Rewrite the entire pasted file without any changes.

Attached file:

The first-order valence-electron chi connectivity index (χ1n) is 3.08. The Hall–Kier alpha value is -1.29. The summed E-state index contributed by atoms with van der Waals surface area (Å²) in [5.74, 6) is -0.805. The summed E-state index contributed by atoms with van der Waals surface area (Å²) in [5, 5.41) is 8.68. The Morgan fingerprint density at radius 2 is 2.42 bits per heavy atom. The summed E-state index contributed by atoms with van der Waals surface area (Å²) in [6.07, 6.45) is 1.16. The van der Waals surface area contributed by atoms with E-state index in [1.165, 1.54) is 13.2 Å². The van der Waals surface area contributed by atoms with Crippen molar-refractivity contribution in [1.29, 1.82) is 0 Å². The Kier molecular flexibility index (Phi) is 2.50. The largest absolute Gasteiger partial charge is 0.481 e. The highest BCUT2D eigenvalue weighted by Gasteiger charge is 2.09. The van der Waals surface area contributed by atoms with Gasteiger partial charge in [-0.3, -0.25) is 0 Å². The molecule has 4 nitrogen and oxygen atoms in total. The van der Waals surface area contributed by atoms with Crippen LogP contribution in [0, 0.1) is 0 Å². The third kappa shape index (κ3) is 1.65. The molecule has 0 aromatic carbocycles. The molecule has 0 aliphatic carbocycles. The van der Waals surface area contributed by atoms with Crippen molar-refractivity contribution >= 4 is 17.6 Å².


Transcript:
The first-order valence-electron chi connectivity index (χ1n) is 3.08. The Hall–Kier alpha value is -1.29. The summed E-state index contributed by atoms with van der Waals surface area (Å²) in [5.74, 6) is -0.805. The summed E-state index contributed by atoms with van der Waals surface area (Å²) in [5, 5.41) is 8.68. The Morgan fingerprint density at radius 2 is 2.42 bits per heavy atom. The summed E-state index contributed by atoms with van der Waals surface area (Å²) in [6.07, 6.45) is 1.16. The van der Waals surface area contributed by atoms with E-state index in [1.165, 1.54) is 13.2 Å². The van der Waals surface area contributed by atoms with Crippen molar-refractivity contribution in [1.29, 1.82) is 0 Å². The Kier molecular flexibility index (Phi) is 2.50. The largest absolute Gasteiger partial charge is 0.481 e. The highest BCUT2D eigenvalue weighted by Gasteiger charge is 2.09. The van der Waals surface area contributed by atoms with Gasteiger partial charge in [-0.3, -0.25) is 0 Å². The molecule has 4 nitrogen and oxygen atoms in total. The van der Waals surface area contributed by atoms with Crippen LogP contribution in [0, 0.1) is 0 Å². The third kappa shape index (κ3) is 1.65. The molecule has 0 aromatic carbocycles. The molecule has 0 aliphatic carbocycles. The van der Waals surface area contributed by atoms with Crippen molar-refractivity contribution >= 4 is 17.6 Å².